Otter Tail County. Huh? Yup. The government of a rural western Minnesota county with a population of 53,700 is the only Minnesota entity that has formally asked the Federal Aviation Administration (FAA) for a license to operate a drone (more correctly, a UAS - Unmanned Aircraft System) in U.S. air space. Meanwhile, big counties like Ramsey and Hennepin, and research institutions like the University of Minnesota, are sitting on the sidelines. That fact left a lot of folks scratching their heads when the FAA recently released the list of the 61 operators across the nation who had asked for permission to fly a drone in the air space of the United States.
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Comment: As part of the FAA re-authorization bill signed in February (See: Commercial Drones to be Added to U.S. Airspace) the FAA is required to take a series of steps to facilitate the full introduction of commercial UAS's into U.S. airspace by September 2015. To date, those steps have included announcing on May 14, 2012 that the FAA and Department of Justice had reached agreement on a training protocol that will allow police departments to begin using UAS's without a FAA Certificate of Authorization (COA), and an indication from the FAA that by December 2012 it will select six test sites that will be used to evaluate "best practices" for the introduction of commercial drones into the federal airspace. For more information on these developments, see the FAA news release titled: FAA Makes Progress with UAS Integration. The parent site for the FAA's UAS effort is located here: Unmanned Aircraft Systems (UAS).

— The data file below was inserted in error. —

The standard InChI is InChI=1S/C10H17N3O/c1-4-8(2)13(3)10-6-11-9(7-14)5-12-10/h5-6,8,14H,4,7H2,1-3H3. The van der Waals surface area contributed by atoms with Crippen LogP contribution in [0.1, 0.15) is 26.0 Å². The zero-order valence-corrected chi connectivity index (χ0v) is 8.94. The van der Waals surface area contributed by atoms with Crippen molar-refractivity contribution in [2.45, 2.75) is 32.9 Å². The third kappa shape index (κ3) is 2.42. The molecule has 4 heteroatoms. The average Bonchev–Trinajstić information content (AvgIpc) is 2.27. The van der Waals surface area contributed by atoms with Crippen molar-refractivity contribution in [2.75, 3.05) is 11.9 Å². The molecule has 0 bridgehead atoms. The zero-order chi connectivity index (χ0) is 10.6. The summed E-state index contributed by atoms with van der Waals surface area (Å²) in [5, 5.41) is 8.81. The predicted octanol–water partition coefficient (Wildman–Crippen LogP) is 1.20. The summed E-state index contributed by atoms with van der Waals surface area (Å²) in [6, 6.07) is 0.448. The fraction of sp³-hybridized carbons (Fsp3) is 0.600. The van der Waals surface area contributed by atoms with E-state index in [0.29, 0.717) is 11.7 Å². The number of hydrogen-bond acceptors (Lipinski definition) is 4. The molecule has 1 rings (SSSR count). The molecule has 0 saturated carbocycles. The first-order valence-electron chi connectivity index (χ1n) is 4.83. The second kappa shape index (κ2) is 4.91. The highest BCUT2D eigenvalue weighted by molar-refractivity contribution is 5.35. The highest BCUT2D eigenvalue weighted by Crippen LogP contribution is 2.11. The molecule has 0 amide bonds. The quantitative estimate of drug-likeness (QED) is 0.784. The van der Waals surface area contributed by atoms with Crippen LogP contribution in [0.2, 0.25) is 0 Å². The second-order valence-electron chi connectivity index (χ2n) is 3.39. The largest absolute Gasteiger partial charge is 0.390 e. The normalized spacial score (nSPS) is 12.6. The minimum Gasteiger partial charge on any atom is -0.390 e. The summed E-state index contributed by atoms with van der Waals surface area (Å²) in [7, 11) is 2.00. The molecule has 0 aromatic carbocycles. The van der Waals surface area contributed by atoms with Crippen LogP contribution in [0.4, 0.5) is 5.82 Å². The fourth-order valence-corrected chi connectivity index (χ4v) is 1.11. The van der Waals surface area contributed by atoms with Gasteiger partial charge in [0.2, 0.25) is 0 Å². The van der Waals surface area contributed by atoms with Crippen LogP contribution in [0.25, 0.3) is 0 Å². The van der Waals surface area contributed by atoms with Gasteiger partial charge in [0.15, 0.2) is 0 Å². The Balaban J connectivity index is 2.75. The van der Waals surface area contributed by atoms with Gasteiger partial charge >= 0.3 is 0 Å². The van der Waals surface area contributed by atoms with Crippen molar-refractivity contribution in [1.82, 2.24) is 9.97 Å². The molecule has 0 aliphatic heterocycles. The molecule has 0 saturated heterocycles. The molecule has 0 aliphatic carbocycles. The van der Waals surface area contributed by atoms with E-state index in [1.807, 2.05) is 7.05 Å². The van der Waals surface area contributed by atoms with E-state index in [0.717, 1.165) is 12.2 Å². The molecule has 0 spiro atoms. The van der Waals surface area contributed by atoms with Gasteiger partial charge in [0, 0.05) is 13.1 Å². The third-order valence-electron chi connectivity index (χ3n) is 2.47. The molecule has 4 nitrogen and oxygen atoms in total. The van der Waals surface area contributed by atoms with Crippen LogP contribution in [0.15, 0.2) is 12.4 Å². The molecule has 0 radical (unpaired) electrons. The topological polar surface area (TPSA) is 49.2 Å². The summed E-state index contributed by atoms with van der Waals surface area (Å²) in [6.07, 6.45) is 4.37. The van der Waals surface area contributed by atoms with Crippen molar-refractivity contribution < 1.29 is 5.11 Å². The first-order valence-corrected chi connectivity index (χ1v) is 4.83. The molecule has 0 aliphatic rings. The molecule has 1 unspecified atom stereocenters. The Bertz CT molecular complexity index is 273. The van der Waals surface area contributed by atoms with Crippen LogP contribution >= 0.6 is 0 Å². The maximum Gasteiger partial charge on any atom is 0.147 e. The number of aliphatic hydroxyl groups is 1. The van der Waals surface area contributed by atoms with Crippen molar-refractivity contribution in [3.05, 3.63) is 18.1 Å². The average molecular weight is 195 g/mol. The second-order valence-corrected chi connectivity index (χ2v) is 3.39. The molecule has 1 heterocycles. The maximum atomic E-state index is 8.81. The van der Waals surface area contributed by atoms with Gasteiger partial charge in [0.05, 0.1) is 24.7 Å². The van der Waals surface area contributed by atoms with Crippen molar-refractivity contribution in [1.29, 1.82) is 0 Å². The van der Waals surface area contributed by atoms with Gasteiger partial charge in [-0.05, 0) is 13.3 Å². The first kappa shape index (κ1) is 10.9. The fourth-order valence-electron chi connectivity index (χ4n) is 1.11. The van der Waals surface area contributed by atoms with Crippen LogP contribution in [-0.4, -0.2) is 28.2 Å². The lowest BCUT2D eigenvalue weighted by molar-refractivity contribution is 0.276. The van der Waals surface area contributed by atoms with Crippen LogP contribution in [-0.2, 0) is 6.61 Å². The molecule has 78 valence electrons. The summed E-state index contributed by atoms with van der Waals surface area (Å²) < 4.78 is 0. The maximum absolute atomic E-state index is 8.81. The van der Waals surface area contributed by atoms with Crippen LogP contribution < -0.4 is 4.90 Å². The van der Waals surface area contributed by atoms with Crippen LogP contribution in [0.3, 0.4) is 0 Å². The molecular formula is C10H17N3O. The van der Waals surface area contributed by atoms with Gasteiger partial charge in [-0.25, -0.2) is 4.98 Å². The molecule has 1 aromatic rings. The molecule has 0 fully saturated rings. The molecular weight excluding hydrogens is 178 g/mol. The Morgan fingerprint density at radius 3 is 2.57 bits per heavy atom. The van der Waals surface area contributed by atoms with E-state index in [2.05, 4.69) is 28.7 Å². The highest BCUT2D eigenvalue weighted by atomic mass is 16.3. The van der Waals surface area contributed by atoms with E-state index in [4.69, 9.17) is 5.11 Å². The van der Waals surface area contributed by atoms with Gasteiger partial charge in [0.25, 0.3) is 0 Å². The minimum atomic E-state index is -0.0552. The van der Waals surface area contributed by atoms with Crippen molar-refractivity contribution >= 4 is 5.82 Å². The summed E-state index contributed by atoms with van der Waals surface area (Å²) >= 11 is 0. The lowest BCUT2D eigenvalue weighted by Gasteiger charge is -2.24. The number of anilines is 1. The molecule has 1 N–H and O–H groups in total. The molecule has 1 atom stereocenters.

As the gates open on this capability across the next three years - look for BIG changes when it comes to availability, timeliness and affordability of aerial imagery.